The UK's tallest bird (100–130 cm or 4ft) and one of the most immediately recognisable, the Common Crane was once common across East Anglia but disappeared from the English landscape when the Fens were drained over 300 years ago. It remains a widespread species across much of northern Europe, and its estimated global population in 2006 was c.360,000 to 370,000 individuals (Wetlands International 2006).
For over 300 years, the Crane was absent as a breeding species in this country, but very small numbers of European birds did crop up on migration in spring and autumn. In the late 1970s, a very small group began summering at Hickling Broad in Norfolk. For years this was kept secret, but breeding is thought to have first occurred in 1981. Numbers increased very slowly, but by 2010 the birds had begun to spread to other locations (two pairs of Cranes bred at the RSPB's Lakenheath reserve in 2009), and the UK breeding population was estimated at 13 to 14 pairs. Almost all Cranes that breed in Northern Europe winter further south around the Mediterranean and North Africa, but the growing UK population seems to stay for the winter with an estimated number of 50 individuals present in 2010-11.
In addition to the naturally occurring colonisation of East Anglia, steps are under way to re-establish a sustainable population of Common Cranes in the Somerset levels.
Cranes at the Great Fen in 2008-9
With the East Anglian population of Cranes on the rise, sightings became more frequent in the western parts of the fens, in particular at the Ouse Washes at Welney and the Nene Washes near Whittlesey. The latter site is only about 8 miles from the Great Fen, so there was no great surprise but much delight when a pair of Cranes were discovered on Darlow's Farm in April 2008. The two adult birds were seen feeding and also displaying and attempting to mate. They visited Woodwalton Fen several times, roosting in the reedbeds by night and displaying and dancing on the restored fenland of Middle Farm and Darlow's Farm by day.
The Cranes’ bugling calls could be heard just before dawn. Chris Gerrard from the Wildlife Trust said:
As the sun rose, the Cranes seemed to respond and started parading up and down, bills held aloft, calling continuously. Then they began bowing before leaping into the air, wings spread. The dance ended in a brief mating, a behaviour that has probably not been witnessed in Cambridgeshire for many years.
There seemed a possibility that they might attempt to breed, probably in the northern reedbed of Woodwalton Fen, though it was late in the season for a nest to be established. A discrete and regular watch was kept on the birds over several weeks. Volunteer Ken Davies' field notes from 5th May were typical:
Arrived 6.45am, mist clearing, warm and still. Located the birds immediately in the usual field, feeding quietly amongst the group of horses. Both birds in view the whole two hours I was there. Occasional (about every 30 mins) bouts of 'prancing and dancing', and also some ritualised stiff-legged walking together with necks stretched out at 45 degrees. Brief calls heard too. One attempt to mate observed.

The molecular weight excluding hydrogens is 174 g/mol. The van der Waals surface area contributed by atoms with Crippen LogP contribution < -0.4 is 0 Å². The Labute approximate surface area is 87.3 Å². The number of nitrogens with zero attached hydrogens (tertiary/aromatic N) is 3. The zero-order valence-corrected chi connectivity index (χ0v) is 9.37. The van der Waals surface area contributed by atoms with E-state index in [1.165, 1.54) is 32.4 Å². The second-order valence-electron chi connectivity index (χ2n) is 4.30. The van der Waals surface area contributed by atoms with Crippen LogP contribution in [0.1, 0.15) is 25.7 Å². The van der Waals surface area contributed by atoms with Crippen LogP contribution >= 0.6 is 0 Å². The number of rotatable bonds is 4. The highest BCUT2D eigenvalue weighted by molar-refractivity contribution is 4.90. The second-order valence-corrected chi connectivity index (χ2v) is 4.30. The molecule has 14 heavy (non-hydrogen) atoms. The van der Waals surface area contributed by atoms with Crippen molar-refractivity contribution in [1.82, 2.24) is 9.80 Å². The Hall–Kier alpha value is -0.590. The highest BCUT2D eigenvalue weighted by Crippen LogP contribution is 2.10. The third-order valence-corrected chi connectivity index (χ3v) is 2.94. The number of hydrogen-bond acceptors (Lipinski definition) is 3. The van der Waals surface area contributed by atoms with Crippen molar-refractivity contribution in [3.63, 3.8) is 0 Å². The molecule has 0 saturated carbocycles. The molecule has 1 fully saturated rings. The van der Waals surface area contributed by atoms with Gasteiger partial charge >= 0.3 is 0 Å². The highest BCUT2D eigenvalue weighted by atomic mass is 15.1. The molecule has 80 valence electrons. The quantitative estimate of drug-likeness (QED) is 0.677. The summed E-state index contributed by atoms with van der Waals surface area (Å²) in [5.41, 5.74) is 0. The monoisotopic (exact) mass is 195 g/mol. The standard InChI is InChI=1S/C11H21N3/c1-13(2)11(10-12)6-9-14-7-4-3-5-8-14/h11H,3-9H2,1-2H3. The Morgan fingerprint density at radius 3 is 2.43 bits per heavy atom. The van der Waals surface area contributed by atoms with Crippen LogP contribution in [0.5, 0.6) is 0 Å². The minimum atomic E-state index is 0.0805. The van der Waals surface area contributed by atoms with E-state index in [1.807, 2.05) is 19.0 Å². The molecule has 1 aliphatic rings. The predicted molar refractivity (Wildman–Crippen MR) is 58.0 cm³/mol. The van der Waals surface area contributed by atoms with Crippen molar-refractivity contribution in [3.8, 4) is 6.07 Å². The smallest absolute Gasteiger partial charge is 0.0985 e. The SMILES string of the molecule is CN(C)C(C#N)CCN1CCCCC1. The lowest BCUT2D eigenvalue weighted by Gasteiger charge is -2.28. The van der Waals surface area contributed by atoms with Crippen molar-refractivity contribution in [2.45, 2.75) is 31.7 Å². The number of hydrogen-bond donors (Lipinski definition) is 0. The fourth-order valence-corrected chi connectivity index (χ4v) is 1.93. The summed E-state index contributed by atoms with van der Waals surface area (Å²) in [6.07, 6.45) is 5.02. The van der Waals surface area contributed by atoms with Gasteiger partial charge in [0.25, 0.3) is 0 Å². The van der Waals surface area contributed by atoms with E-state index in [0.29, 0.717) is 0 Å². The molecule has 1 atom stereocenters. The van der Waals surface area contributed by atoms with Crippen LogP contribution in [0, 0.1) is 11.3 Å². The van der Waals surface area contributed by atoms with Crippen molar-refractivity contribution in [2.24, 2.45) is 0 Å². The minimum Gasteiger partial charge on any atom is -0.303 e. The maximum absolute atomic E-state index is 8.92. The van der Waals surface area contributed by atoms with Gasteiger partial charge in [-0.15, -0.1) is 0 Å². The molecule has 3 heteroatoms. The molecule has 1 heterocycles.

As May wore on, it became clear that the pair of birds were not going to breed. They were frequently seen flying to and from the direction of the Nene Washes and gradually appearances on Darlows Farm became very few.
In 2009 a pair appeared on Darlow's Farm much earlier in the year, again raising hopes of breeding. They were seen fairly regularly throughout the next couple of months, and their display dance was a feature of the sightings but once again no breeding occurred.
What habitat do they need?
Since 2009 occasional sightings have continued, both in summer and winter, but the hoped-for breeding has not occurred... yet. Probably the birds who prospected in 2008-9 were young adults and it may be that either they did not survive, or that the reedbed in Woodwalton Fen was not suitable or large enough for them to be undisturbed and they went elsewhere.
The books say that the nest of the Common Crane in Europe is usually a mound of wetland vegetation generally placed in or near water in inaccessible, undisturbed bog, marsh, or sedge meadow.
Breeding has occurred in the UK in a variety of broad habitat types usually, (but not always) very distant from human access. At Lakenheath in Suffolk, work started in 1995 to convert 200 ha of arable farmland into wetland habitats consisting mainly of reedbeds and grazing marshes, so there are strong similarities with parts of the future Great Fen. A key feature is probably the size of the reedbed and also the fact that a significant area can be left totally undisturbed in late winter and early spring.
The new Rymes Reedbed should provide just these requirements so, with the UK population increasing, more and more young birds will be looking for this scarce habitat and there are strong hopes that this part of the fens will, before too long be home to this most majestic, huge and distinctive species.
This summary compiled by Barrie Galpin, February 2013
1) Cranes by Vadim Gortbatov. Art work from the book The Great Fen: (Artists for Nature in England)
2) Distant view of the pair of Cranes at Darlows Farm. David Holliday
3) Cranes flying over Middle Farm. David Holliday